Current leads show that the Congress will win in more than 60 seats out of the 119-member assembly, relegating Bharat Rashtra Samithi (BRS) to 40 seats. Anti-incumbency, anger over unfulfilled promises and dissatisfaction among the youth made way for a new government in Telangana for the first time since 2014 when the state was formed.
Despite the popularity of K Chandrashekhar Rao and his appeal to people of the state to vote for the party and the leader who fought relentlessly for a separate state of Telangana, the disillusionment with existing welfare schemes along with a perceived inaccessibility of its leaders, created a tide in favour of the Congress in the state. The Congress will surely take the victory with a pinch of salt, after losing in Rajasthan and Chhattisgarh to the Bharatiya Janata Party (BJP). For the people of Telangana though, the change in government comes with a whole lot of hope.
Congress Leaders were More ‘Accessible’
For the unemployed youth in Telangana who have been awaiting jobs since 2014, and tenant farmers who have been excluded from state schemes, Congress leaders seemed more approachable than BRS leaders. “They interacted with government job aspirants about what problems they are facing. Tenant farmers who haven’t been recognised by the KCR government finally found a place in the Congress manifesto. We were at least heard by the Congress party,” says Kiran Kumar, a PhD scholar at University of Hyderabad and National President of All India OBC Students Association.
The party’s leaders held meetings and discussions with civil society organisations like AIOBCSA, Rythu Swarajya Vedike and others, that have consistently conveyed concerns of citizens to the government and media, he says. This is a similar trend that was observed in the Congress’ win in Karnataka as well. Civil society organisations like Eddelu Karnataka (Wake Up Karnataka) and Bahutva Karnataka (Pluralistic Karnataka) made voters aware of the failures of the incumbent BJP government there.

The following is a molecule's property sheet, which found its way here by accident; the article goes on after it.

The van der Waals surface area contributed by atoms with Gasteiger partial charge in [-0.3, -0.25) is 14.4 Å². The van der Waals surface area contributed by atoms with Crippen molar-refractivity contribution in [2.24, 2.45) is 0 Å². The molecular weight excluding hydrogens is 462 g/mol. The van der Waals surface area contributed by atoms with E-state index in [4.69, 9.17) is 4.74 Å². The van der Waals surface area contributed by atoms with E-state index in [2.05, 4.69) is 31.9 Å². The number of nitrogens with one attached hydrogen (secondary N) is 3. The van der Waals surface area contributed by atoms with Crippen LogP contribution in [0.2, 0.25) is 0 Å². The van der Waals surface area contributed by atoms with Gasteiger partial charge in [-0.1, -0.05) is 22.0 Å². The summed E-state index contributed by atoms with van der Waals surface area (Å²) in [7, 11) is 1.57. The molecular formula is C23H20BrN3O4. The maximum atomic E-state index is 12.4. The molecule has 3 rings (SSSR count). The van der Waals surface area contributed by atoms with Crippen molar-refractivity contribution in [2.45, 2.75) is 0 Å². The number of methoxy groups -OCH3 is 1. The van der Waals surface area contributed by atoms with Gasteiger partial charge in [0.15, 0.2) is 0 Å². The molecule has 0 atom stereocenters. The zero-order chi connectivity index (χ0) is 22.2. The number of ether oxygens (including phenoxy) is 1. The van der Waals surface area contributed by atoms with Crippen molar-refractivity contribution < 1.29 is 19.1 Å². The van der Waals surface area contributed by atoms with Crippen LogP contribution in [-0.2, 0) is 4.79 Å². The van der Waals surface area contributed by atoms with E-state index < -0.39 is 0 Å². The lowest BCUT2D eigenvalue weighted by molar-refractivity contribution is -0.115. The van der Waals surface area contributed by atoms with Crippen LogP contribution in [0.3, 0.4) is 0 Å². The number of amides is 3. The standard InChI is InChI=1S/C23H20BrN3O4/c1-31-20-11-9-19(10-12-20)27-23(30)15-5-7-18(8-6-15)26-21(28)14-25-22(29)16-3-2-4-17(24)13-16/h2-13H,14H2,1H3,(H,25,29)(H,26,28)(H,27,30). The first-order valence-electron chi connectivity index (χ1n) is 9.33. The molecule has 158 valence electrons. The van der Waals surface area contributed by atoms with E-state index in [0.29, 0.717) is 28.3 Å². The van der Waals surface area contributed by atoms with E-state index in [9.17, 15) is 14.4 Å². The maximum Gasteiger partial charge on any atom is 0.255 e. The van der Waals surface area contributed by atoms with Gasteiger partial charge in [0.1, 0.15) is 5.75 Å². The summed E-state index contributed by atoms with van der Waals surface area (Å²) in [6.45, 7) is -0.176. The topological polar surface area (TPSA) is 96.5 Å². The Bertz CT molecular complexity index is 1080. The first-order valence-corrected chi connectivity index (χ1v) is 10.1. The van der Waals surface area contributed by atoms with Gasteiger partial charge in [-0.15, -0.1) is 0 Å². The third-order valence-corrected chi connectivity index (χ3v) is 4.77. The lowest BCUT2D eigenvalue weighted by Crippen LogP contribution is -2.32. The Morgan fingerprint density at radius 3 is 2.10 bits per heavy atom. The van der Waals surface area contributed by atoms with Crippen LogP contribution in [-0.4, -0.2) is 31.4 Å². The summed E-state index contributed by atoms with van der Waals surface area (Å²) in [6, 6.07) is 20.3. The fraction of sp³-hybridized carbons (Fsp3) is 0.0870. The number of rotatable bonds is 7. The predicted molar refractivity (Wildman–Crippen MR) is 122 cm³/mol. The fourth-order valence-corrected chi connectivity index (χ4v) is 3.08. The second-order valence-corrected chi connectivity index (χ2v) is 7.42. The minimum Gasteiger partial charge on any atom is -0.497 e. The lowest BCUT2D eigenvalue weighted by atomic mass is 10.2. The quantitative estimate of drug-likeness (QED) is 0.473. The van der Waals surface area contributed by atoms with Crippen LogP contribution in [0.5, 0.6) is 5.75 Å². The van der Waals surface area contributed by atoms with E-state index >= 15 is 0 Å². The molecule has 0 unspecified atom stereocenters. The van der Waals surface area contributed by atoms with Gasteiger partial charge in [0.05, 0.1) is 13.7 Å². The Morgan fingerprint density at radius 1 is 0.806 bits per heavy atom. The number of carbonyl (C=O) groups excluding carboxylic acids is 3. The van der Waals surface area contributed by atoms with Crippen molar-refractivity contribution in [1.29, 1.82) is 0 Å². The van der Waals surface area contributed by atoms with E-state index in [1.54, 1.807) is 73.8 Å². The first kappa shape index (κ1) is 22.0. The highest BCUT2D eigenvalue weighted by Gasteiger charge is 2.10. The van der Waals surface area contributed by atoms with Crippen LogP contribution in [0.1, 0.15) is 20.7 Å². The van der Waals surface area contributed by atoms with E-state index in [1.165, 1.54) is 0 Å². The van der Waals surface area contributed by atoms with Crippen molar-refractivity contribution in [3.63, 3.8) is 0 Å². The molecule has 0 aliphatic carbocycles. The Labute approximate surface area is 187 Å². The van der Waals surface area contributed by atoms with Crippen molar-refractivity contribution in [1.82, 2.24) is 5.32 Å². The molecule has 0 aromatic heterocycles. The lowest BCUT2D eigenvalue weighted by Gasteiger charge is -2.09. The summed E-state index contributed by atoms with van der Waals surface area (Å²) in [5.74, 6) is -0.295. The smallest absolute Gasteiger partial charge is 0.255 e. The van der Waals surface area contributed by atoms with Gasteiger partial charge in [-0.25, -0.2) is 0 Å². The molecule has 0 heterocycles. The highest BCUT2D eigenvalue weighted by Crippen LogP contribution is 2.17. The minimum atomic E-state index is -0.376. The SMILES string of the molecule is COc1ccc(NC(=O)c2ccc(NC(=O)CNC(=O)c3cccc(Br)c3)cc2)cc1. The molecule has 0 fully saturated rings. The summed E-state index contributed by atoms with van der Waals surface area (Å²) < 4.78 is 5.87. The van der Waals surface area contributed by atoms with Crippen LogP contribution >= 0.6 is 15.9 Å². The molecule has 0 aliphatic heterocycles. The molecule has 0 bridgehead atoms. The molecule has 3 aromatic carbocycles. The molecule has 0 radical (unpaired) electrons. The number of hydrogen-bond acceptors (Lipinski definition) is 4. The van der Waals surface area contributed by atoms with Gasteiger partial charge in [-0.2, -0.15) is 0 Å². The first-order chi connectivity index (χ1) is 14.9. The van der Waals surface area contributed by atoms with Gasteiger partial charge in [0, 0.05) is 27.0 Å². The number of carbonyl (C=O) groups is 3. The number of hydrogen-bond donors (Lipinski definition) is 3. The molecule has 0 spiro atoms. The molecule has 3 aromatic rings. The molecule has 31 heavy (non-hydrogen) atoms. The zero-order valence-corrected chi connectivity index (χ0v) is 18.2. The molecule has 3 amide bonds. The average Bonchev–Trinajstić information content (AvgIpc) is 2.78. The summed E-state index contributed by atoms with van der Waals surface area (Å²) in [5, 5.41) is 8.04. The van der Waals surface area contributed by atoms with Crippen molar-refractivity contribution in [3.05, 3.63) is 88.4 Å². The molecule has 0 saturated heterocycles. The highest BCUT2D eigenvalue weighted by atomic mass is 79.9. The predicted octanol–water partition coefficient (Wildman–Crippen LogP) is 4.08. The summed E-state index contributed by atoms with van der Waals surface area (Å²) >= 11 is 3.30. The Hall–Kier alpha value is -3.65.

Grip over Reserved Seats
Out of the 31 reserved constituencies in the state, BRS gained power in 21 of them in the previous assembly elections. But this time, the Congress has managed to take the lead in the majority of these seats that BRS won earlier.
While the Congress’ promise of caste census was appealing, KCR’s unfulfilled promises related to appointing a Dalit Chief Minister, implementing the Dalit Bandhu initiative and allocating three acres of land to Dalits, are some of the major reasons why these seats went to the Congress.
An important point to note, however, is that a majority of the candidates given tickets by the Congress are upper-caste land-owing Reddys. The party allotted tickets to 26 Reddy (25%) candidates among 11 other candidates from the upper castes. The same holds true for BRS as well. Interestingly, the BJP has allotted the highest number of tickets to candidates from the communities in the group–39 (35%).
BJP’s Rise in Vote Share
The BJP won just one seat in the 2018 assembly elections. But this time, leads showed BJP winning in eight seats. The Election Commission data shows that BJP has won six seats so far– Adilabad, Mudhole, Armur, Nirmal, Sirpur, and Kamareddy. These were won by BRS in 2018. Kamareddy was earlier expected to witness a contest between outgoing chief minister KCR and possible Congress candidate for CM, Revanth Reddy. But the BJP candidate trumped these two leaders.
Although the rise in vote share doesn’t dent the prospects of the Congress, experts say the trend has to be observed with caution. A similar trend was also observed in Karnataka. Although the Congress defeated the BJP, there was no change in vote share for the latter–those who might have voted for the BJP before, voted for it again. In Telangana, the rise in the BJP’s vote share in those seats where BRS was earlier dominant, may indicate that voters preferred the saffron party over the incumbent government.
Women Hope for Change
Although the exact figures of how many women voted for which party are not known, Telangana for the first time saw women voters outnumbering male voters. Was this because of the slew of welfare schemes promised by different parties? Activists disagree.
“Women are learning to speak up for their rights now and hence they are coming out to vote. I personally find the whole concept of announcing welfare schemes in return for a vote very patriarchal,” says Sujatha Surepally, a Dalit and women’s rights activist.
If the parties had the intent to empower women, they would give more tickets to women candidates, she adds. This time, BRS fielded six women candidates, the BJP 13 and the Congress nine. “Women have always been active in the political space of Telangana, but there has been constant repression,” says Sujata. The Karimnagar-based activist was on the receiving end of a vicious online campaign after she posted a message on her Facebook page saying that the RSS had attacked Dalit-Bahujan students at Satavahana University. “We are expecting the extent of repression will change under the new Congress government. We are hopeful of change,” she says.